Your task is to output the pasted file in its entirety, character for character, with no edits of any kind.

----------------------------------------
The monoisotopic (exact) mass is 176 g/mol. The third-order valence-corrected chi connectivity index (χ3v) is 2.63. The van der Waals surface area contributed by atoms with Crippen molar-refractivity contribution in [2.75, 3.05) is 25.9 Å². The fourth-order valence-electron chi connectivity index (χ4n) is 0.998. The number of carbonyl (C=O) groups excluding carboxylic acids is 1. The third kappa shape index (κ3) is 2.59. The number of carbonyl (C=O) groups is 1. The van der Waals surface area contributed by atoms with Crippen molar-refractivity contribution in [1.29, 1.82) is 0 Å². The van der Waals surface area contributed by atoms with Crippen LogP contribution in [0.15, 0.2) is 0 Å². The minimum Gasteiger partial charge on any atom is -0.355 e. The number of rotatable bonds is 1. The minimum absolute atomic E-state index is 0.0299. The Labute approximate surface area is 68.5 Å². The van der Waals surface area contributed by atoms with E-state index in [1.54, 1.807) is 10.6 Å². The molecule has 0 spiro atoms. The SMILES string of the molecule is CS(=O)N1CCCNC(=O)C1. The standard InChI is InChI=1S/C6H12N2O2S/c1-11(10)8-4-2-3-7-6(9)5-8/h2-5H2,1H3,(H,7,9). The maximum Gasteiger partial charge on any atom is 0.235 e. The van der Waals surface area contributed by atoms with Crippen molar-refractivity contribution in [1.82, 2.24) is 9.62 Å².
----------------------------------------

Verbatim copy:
The monoisotopic (exact) mass is 176 g/mol. The third-order valence-corrected chi connectivity index (χ3v) is 2.63. The van der Waals surface area contributed by atoms with Crippen molar-refractivity contribution in [2.75, 3.05) is 25.9 Å². The fourth-order valence-electron chi connectivity index (χ4n) is 0.998. The number of carbonyl (C=O) groups excluding carboxylic acids is 1. The third kappa shape index (κ3) is 2.59. The number of carbonyl (C=O) groups is 1. The van der Waals surface area contributed by atoms with Crippen molar-refractivity contribution in [1.29, 1.82) is 0 Å². The van der Waals surface area contributed by atoms with Crippen LogP contribution in [0.15, 0.2) is 0 Å². The minimum Gasteiger partial charge on any atom is -0.355 e. The number of rotatable bonds is 1. The minimum absolute atomic E-state index is 0.0299. The Labute approximate surface area is 68.5 Å². The van der Waals surface area contributed by atoms with E-state index in [1.54, 1.807) is 10.6 Å². The molecule has 0 spiro atoms. The SMILES string of the molecule is CS(=O)N1CCCNC(=O)C1. The standard InChI is InChI=1S/C6H12N2O2S/c1-11(10)8-4-2-3-7-6(9)5-8/h2-5H2,1H3,(H,7,9). The maximum Gasteiger partial charge on any atom is 0.235 e. The van der Waals surface area contributed by atoms with Crippen molar-refractivity contribution in [1.82, 2.24) is 9.62 Å².